Bill Moyers on Faith & Reason Search
Faith & Reason Home Portraits Perspectives Take Part Watch & Listen

Below you'll find a wealth of perspectives on the issues covered in the series BILL MOYERS ON FAITH & REASON. They are drawn from some of Bill Moyers' signature series, WORLD OF IDEAS I AND II, JOSEPH CAMPBELL AND THE POWER OF MYTH, GENESIS, and NOW WITH BILL MOYERS. In each case you can listen to the streaming audio or read the full transcript. We hope these voices inspire you to take part in our online discussion forums or form your own discussion group — and, of course to send us your thoughts. (You need RealPlayer to listen to these clips.)



Faith and politics have long been allied — one need only look back at the Pharoh gods of Egypt or the establishment Church of England to see how closely. The melding of politics and religion has also been blamed for much historical strife — Edward Gibbon famously blamed the fall of the Roman Empire in part on the rise of Christianity. However, the relation between religion and politics is varied and fascinating, and the selections below suggest.

"The Peacemaker was a spiritual being. He was a messenger...He brought a message, the Great Peace, and it was a long process of how he changed the minds of all these men who, at that time, were leaders by strength and force. Then, he stepped in there and changed that whole process to deliberation and thought." Chief Oren Lyons on the origins of the Onondaga system of government.

Read the transcript (PDF)

"And my understanding of Christianity is that it underlies all progressive moves to implement more justice. Get higher degree of peace in the world, you know? And although people don't see it, that's what I mean by politically-committed spirituality." -- Rev. William Sloane Coffin, Protestant clergyman
listenHear more from William Sloane Coffin (23:30) or read the transcript (PDF)

"I certainly think that we need to reinvigorate our political life together. But I don't think we want to make an absolute dichotomy between religion and politics because the very nature of the way things work in America, is that political initiatives often come from religious communities." --Robert Bellah, sociologist, Read the transcript (PDF)

"Islam has a relation to politics which is different...Islam from day one begins with the Islamic polities, city-states basically established by the Prophet Mohammed in the City of Medina after he was expelled from Mecca. From then onwards, Islam lives always with political states." -- Kanan Makyia, professor of Middle East studies

listenHear more from Kanan Makiya and others from the ISLAM VS. ISLAM special (34:41) or read the transcript.

"It is sometimes said that some questions (stem cell research, reproductive issues, HIV confidentiality) are moral and religious questions and, therefore have no place in our political life. But political is always about moral questions. We're always trying to figure out what the better or just or right or decent thing to do it." -- Leon R. Kass, bioethicist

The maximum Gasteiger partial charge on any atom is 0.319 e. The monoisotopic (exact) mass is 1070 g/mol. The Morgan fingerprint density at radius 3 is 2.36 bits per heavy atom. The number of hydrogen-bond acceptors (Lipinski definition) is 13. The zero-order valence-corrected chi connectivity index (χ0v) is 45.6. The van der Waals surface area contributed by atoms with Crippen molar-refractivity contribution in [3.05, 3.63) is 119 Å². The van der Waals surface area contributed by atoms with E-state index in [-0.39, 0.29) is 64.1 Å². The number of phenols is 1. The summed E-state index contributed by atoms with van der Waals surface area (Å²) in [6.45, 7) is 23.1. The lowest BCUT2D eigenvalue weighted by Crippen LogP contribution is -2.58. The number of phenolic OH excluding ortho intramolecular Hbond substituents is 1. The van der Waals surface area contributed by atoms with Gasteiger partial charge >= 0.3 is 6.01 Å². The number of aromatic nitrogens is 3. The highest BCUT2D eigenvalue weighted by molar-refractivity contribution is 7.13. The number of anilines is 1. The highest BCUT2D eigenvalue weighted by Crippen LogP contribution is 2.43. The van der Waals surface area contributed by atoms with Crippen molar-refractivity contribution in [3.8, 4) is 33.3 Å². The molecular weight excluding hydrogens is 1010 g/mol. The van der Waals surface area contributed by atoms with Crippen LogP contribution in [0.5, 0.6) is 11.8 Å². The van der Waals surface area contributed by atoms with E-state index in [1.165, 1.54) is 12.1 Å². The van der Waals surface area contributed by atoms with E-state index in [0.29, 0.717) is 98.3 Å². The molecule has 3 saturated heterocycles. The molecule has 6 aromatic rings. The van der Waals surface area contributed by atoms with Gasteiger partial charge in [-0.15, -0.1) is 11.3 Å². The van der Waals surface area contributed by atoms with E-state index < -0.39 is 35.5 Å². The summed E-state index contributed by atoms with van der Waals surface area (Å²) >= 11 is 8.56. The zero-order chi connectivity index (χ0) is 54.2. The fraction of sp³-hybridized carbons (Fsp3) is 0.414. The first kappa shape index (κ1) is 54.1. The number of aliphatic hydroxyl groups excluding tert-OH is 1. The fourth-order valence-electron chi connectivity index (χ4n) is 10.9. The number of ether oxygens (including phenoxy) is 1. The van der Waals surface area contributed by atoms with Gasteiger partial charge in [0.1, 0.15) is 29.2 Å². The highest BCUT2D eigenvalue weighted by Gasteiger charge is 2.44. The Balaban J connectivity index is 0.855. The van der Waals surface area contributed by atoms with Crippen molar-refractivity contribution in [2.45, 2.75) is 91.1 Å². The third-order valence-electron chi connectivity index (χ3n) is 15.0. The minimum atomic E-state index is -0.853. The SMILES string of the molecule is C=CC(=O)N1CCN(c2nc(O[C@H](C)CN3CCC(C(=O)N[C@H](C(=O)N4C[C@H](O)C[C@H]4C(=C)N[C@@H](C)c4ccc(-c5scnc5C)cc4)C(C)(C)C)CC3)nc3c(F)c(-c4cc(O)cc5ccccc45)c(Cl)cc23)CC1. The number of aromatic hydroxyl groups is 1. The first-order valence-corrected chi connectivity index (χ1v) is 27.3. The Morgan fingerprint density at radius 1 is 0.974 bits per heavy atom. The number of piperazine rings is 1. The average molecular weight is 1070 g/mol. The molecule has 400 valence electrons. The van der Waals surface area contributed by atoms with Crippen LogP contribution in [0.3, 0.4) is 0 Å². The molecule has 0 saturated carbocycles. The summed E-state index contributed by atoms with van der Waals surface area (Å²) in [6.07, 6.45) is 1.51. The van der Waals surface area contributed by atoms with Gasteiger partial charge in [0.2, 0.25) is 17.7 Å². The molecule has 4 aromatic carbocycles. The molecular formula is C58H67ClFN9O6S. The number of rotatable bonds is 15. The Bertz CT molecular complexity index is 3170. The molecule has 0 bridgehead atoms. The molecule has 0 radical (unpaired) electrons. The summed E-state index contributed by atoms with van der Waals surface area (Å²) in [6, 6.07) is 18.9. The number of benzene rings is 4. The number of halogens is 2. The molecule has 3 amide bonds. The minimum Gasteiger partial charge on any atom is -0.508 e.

listenHear more from Leon Kass (49:27) or read the transcript.

(back to top)


It may seem the most person of questions: "Do you believe?" But to many people it is the most important of questions. The answers to the question are as varied as individuals themselves. The Web site BeliefNet even has several online diagnostic tools designed to place the curious on a scale from atheist to devout — devout Orthodox Jew to devout Buddhist to devout Quaker.

"We should look at these great historical spiritual traditions not as static structures, but as rivers of ideas, of rituals, of spirituality, flowering over the historical landscape for more than a millennium." --Tu Wei-ming, professor of Chinese history and philosophy and of Confucian studies

listenHear more from Tu Wei-ming (29:23) or read the transcript (PDF)

"I believe that all the great religions teach that the truth ultimately is realized in and through the quality of one's actions in relation to the world." --Steven Rockefeller, professor of religion

listenHear more from Steven Rockefeller (26:01) or read the transcript (PDF)

"We hear the stories of other nations, of how they came to be, when we hear how the Hopis talk about the Spider Woman, and coming from the Earth and the fourth world that they've experienced...We hear the walkabout songs of the Aboriginal people in Australia, when they talk about singing into existence these beings ...all the entities in the world, as far as they are concerned, has a song. And we say, "That's wonderful. We Agree. We say yes. Now hear our story, this is how we came." And they listen to us and they say, "That's wonderful. We believe that." -- Oren Lyons, Faithkeeper of the Turtle Clan of the Onondaga Nation